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Date of last update: 10/21/2017.

Forum Name: Lymphoma

Question: Bilateral Zoster & Lymphadenopathy

 dorothyparker - Sun Dec 10, 2006 3:14 pm

Question: Should I proceed with biopsy?

I have been referred to a surgeon for an excisional lymph node biopsy in my neck. My doctor thinks I am probably just fine, but is still sending me to surgeon because the lymph node hasn't shrunk.

Age: 43, Sex: F, Race: northern european

2004-present: night sweats (must change bed clothes in middle of night). Occurs occasionaly (maximum of 4x month). May just be perimenopause.

June 2006: Diagnosed with bilateral, multi-dermatomal herpes zoster. Outbreak presented in right trigeminal nerve and left back and arm. Bilateral zoster is extremely rare and is usually associated with a significant compromise of the immune system (AIDS, malignancy, etc.). Herpes Zoster in patients younger than 50 years suggests the possibility of underlying immunosuppressive condition.

June 2006:diagnosed with Hashimoto's thyroiditis. Titrated (Synthroid) to optimal levels as of November 2006.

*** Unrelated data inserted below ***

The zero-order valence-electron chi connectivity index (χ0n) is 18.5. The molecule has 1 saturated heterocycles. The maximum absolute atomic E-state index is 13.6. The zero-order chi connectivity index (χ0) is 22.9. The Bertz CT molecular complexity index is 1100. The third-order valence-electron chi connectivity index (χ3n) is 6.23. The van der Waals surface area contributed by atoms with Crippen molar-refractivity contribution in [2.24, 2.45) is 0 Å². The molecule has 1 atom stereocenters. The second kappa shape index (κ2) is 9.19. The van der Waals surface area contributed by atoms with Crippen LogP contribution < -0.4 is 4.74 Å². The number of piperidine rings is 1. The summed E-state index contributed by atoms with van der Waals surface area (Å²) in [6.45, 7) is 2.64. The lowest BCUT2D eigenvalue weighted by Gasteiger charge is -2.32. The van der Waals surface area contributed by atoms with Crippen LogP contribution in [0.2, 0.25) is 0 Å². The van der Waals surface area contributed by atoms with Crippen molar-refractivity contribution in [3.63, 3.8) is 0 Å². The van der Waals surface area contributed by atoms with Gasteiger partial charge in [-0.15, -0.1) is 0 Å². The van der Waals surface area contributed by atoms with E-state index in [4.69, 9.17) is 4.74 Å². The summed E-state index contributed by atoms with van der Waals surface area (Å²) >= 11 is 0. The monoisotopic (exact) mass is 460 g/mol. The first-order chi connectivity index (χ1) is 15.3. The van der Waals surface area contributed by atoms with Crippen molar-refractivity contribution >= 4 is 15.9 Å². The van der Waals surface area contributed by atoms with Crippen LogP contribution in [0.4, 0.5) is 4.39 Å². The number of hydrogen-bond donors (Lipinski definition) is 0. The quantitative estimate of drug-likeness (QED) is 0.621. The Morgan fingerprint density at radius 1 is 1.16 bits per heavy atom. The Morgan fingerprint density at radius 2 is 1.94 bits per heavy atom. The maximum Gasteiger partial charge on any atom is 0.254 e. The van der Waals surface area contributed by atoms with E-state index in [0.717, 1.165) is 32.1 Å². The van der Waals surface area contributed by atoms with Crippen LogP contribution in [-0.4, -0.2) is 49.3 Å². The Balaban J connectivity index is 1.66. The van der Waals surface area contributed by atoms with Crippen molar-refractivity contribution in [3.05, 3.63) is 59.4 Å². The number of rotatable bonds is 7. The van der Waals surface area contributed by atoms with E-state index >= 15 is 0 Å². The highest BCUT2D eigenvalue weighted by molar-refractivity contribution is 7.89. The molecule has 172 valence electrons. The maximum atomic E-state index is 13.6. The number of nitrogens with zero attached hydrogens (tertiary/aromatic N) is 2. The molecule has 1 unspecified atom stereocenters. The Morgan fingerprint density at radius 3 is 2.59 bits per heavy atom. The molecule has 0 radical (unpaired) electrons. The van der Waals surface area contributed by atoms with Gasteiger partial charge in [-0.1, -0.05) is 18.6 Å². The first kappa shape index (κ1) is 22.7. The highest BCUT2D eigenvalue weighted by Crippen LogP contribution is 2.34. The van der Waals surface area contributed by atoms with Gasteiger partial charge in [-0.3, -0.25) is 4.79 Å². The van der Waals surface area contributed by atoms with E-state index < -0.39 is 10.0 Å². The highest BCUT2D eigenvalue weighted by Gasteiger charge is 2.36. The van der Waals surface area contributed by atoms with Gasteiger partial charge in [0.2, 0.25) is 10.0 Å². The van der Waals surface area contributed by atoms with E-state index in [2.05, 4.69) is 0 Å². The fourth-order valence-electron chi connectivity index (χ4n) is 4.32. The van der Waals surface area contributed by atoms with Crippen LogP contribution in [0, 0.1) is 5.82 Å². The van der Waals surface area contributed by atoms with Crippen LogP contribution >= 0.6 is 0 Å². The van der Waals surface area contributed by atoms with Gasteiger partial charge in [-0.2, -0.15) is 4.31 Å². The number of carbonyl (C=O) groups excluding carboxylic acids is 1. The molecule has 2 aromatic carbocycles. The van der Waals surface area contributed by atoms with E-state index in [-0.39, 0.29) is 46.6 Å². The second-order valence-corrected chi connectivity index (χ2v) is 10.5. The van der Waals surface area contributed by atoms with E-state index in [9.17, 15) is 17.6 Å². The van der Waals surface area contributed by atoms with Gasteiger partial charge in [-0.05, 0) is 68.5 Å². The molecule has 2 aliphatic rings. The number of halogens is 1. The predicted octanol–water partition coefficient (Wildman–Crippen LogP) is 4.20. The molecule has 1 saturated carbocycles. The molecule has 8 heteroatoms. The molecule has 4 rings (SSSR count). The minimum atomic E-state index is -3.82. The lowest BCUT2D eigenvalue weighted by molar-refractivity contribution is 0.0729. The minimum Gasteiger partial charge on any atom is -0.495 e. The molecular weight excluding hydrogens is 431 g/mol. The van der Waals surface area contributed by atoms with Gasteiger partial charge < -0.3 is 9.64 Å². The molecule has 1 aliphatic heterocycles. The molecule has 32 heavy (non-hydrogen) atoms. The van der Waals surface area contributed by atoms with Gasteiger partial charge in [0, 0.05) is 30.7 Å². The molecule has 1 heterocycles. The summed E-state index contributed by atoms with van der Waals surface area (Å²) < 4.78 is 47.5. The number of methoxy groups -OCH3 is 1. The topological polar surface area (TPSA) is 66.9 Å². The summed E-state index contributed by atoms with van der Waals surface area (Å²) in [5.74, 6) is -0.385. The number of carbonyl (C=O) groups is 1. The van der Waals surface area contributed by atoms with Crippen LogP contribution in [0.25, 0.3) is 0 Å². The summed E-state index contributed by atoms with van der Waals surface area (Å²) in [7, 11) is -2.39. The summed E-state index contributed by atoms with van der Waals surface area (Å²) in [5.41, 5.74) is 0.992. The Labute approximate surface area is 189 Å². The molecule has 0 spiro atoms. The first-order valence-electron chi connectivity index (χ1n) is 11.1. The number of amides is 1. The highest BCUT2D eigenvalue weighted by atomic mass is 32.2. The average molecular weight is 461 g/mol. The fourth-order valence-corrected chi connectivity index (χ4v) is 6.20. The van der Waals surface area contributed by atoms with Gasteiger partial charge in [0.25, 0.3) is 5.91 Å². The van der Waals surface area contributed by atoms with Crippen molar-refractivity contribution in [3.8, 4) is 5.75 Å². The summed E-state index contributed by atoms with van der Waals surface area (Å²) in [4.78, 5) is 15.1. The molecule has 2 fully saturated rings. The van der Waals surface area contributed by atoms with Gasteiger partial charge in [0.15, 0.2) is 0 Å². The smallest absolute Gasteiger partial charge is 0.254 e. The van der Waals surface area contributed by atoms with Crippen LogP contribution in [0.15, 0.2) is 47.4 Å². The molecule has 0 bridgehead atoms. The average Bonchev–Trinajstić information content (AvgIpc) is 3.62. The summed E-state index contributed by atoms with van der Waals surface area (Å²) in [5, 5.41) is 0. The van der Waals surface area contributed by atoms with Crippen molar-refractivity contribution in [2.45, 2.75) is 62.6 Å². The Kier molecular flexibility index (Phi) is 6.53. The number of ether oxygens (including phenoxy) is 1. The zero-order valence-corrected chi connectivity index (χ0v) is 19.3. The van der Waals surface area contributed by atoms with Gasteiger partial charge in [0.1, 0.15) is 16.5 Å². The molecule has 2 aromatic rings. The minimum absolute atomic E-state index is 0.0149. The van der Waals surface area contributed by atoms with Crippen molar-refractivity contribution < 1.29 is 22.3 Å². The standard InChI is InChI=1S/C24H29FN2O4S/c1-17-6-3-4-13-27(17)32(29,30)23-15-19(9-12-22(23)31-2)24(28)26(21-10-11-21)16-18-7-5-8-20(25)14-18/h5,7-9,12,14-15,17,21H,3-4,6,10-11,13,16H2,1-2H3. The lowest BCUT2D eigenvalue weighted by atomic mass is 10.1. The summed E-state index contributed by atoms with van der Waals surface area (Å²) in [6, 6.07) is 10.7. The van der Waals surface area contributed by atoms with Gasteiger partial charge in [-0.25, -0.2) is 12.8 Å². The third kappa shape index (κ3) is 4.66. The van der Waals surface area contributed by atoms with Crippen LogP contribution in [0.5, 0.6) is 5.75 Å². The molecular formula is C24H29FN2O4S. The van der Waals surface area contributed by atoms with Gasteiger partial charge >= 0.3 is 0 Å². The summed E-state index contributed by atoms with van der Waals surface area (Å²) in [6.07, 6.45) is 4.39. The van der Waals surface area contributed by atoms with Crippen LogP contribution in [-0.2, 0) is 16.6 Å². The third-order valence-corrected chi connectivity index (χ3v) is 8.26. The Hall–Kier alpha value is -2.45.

September 2006: diagnosed with fibromyalgia (I have had it for years, and it is mild).

September 2006 to present: aching spleen; and enlarged right submandibular (or maybe jugular) lymph node >1cm. Lymph node is painless, rubbery, and gets bigger at night or when I have a cocktail.

November 2006 to present: unusual unexplainable dark bruising on legs. I have not had such bruising before.

-CT Scan shows non-specific splenic lesion, otherwise chest & abdomin look clear. They did not perform scan of neck.
-Blood tests ruled out Strep, Mono, HIV, SLE, HepA, HepB, HepC
-EBV past exposure: positive (VNA high, EBNC high)
-Sed rate: normal
-Lymphocyte count: low in August, normal in October.
-MPV - high
-Urine tests: normal

Thank you for any insights you may have.
 Dr. Tamer Fouad - Tue Dec 12, 2006 4:31 pm

User avatar Hello,

Your doctor would be better at answering that question than me. If there is even a slim possiblity that you may have lymphoma then its always best to get a biopsy.

This should be conducted on any significantly enlarged lymph node. However, lymph nodes of the head and neck are a bit more tricky. First they are usually more difficult to excise than the axillary lymph nodes. Second I would personally recommend a CT scan of the head and neck first before going on to doing a biopsy from the neck.

Sometimes lymph nodes of the head and neck are not lymphoma but could be due to a head and neck cancer. By performing a biopsy of neck lymph node some say you may compromise the efficiency of head and neck radiotherapy by distortion of the muscular planes.

Just because your doctor referred you to a surgeon for a biopsy doesn't mean your surgoen will do it right away. He will evaluate your condition and whether or not a biopsy is performed will depend on his assessment.

Keep us updated.

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